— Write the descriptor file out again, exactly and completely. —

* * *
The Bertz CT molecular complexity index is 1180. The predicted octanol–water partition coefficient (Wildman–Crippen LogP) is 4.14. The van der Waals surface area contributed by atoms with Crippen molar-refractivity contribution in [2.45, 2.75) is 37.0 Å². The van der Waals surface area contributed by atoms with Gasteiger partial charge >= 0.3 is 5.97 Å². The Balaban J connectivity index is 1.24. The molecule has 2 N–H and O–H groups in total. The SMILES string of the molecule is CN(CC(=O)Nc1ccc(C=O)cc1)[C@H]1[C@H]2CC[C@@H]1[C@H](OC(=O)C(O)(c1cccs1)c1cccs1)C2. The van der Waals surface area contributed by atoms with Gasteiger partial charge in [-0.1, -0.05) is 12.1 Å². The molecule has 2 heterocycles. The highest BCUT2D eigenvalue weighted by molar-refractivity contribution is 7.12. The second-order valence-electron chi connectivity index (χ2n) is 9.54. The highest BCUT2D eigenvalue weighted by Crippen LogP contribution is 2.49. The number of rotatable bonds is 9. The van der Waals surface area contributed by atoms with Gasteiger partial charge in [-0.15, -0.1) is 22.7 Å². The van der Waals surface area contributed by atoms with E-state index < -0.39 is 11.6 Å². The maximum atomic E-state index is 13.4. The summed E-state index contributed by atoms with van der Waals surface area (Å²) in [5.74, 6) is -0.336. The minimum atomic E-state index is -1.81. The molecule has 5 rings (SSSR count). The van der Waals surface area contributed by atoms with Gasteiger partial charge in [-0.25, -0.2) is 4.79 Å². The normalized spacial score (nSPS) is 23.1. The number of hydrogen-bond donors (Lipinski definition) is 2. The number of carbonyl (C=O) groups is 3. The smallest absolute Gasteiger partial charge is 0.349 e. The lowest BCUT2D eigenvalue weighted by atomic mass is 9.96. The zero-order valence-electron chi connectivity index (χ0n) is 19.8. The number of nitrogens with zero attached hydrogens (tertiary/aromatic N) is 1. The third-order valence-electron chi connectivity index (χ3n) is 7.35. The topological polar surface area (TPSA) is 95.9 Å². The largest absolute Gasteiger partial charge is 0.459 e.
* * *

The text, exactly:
The Bertz CT molecular complexity index is 1180. The predicted octanol–water partition coefficient (Wildman–Crippen LogP) is 4.14. The van der Waals surface area contributed by atoms with Crippen molar-refractivity contribution in [2.45, 2.75) is 37.0 Å². The van der Waals surface area contributed by atoms with Gasteiger partial charge >= 0.3 is 5.97 Å². The Balaban J connectivity index is 1.24. The molecule has 2 N–H and O–H groups in total. The SMILES string of the molecule is CN(CC(=O)Nc1ccc(C=O)cc1)[C@H]1[C@H]2CC[C@@H]1[C@H](OC(=O)C(O)(c1cccs1)c1cccs1)C2. The van der Waals surface area contributed by atoms with Gasteiger partial charge in [-0.1, -0.05) is 12.1 Å². The molecule has 2 heterocycles. The highest BCUT2D eigenvalue weighted by molar-refractivity contribution is 7.12. The second-order valence-electron chi connectivity index (χ2n) is 9.54. The highest BCUT2D eigenvalue weighted by Crippen LogP contribution is 2.49. The number of rotatable bonds is 9. The van der Waals surface area contributed by atoms with Gasteiger partial charge in [-0.15, -0.1) is 22.7 Å². The van der Waals surface area contributed by atoms with E-state index < -0.39 is 11.6 Å². The maximum atomic E-state index is 13.4. The summed E-state index contributed by atoms with van der Waals surface area (Å²) in [5.74, 6) is -0.336. The minimum atomic E-state index is -1.81. The molecule has 5 rings (SSSR count). The van der Waals surface area contributed by atoms with Gasteiger partial charge in [-0.25, -0.2) is 4.79 Å². The normalized spacial score (nSPS) is 23.1. The number of hydrogen-bond donors (Lipinski definition) is 2. The number of carbonyl (C=O) groups is 3. The smallest absolute Gasteiger partial charge is 0.349 e. The lowest BCUT2D eigenvalue weighted by atomic mass is 9.96. The zero-order valence-electron chi connectivity index (χ0n) is 19.8. The number of nitrogens with zero attached hydrogens (tertiary/aromatic N) is 1. The third-order valence-electron chi connectivity index (χ3n) is 7.35. The topological polar surface area (TPSA) is 95.9 Å². The largest absolute Gasteiger partial charge is 0.459 e.